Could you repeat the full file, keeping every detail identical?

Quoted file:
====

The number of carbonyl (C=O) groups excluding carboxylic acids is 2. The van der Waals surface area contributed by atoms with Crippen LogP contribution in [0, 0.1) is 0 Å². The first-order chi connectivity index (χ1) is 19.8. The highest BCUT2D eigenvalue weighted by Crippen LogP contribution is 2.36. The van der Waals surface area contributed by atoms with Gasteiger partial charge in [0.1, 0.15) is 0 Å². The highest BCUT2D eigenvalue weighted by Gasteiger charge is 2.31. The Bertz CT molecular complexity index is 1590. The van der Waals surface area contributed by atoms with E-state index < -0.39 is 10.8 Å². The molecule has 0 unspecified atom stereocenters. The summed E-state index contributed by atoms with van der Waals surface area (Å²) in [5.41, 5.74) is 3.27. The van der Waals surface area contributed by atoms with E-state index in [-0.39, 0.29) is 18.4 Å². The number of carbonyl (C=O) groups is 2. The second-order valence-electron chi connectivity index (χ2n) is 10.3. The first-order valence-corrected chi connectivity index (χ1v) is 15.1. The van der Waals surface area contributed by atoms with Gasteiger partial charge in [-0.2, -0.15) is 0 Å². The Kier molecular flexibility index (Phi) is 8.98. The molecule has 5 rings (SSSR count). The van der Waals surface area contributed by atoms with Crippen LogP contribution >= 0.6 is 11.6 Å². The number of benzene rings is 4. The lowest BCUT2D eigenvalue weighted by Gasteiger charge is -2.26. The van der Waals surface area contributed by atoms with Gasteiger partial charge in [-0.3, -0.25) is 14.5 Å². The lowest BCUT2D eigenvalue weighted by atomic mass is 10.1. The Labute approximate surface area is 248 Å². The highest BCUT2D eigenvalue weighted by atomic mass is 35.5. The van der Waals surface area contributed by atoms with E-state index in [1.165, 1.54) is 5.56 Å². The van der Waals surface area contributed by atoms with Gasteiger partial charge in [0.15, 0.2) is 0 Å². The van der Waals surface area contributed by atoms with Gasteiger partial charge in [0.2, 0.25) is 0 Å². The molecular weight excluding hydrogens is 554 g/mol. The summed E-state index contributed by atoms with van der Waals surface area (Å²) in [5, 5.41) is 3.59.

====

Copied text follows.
The number of carbonyl (C=O) groups excluding carboxylic acids is 2. The van der Waals surface area contributed by atoms with Crippen LogP contribution in [0, 0.1) is 0 Å². The first-order chi connectivity index (χ1) is 19.8. The highest BCUT2D eigenvalue weighted by Crippen LogP contribution is 2.36. The van der Waals surface area contributed by atoms with Gasteiger partial charge in [0.1, 0.15) is 0 Å². The highest BCUT2D eigenvalue weighted by Gasteiger charge is 2.31. The Bertz CT molecular complexity index is 1590. The van der Waals surface area contributed by atoms with E-state index < -0.39 is 10.8 Å². The molecule has 0 unspecified atom stereocenters. The summed E-state index contributed by atoms with van der Waals surface area (Å²) in [5.41, 5.74) is 3.27. The van der Waals surface area contributed by atoms with E-state index in [-0.39, 0.29) is 18.4 Å². The number of carbonyl (C=O) groups is 2. The second-order valence-electron chi connectivity index (χ2n) is 10.3. The first-order valence-corrected chi connectivity index (χ1v) is 15.1. The van der Waals surface area contributed by atoms with Gasteiger partial charge in [-0.2, -0.15) is 0 Å². The Kier molecular flexibility index (Phi) is 8.98. The molecule has 5 rings (SSSR count). The van der Waals surface area contributed by atoms with Crippen LogP contribution >= 0.6 is 11.6 Å². The number of benzene rings is 4. The lowest BCUT2D eigenvalue weighted by Gasteiger charge is -2.26. The van der Waals surface area contributed by atoms with Gasteiger partial charge in [-0.3, -0.25) is 14.5 Å². The lowest BCUT2D eigenvalue weighted by atomic mass is 10.1. The Labute approximate surface area is 248 Å². The highest BCUT2D eigenvalue weighted by atomic mass is 35.5. The van der Waals surface area contributed by atoms with E-state index in [1.165, 1.54) is 5.56 Å². The van der Waals surface area contributed by atoms with Gasteiger partial charge in [0.15, 0.2) is 0 Å². The van der Waals surface area contributed by atoms with Gasteiger partial charge in [0.2, 0.25) is 0 Å². The molecular weight excluding hydrogens is 554 g/mol. The summed E-state index contributed by atoms with van der Waals surface area (Å²) in [5, 5.41) is 3.59.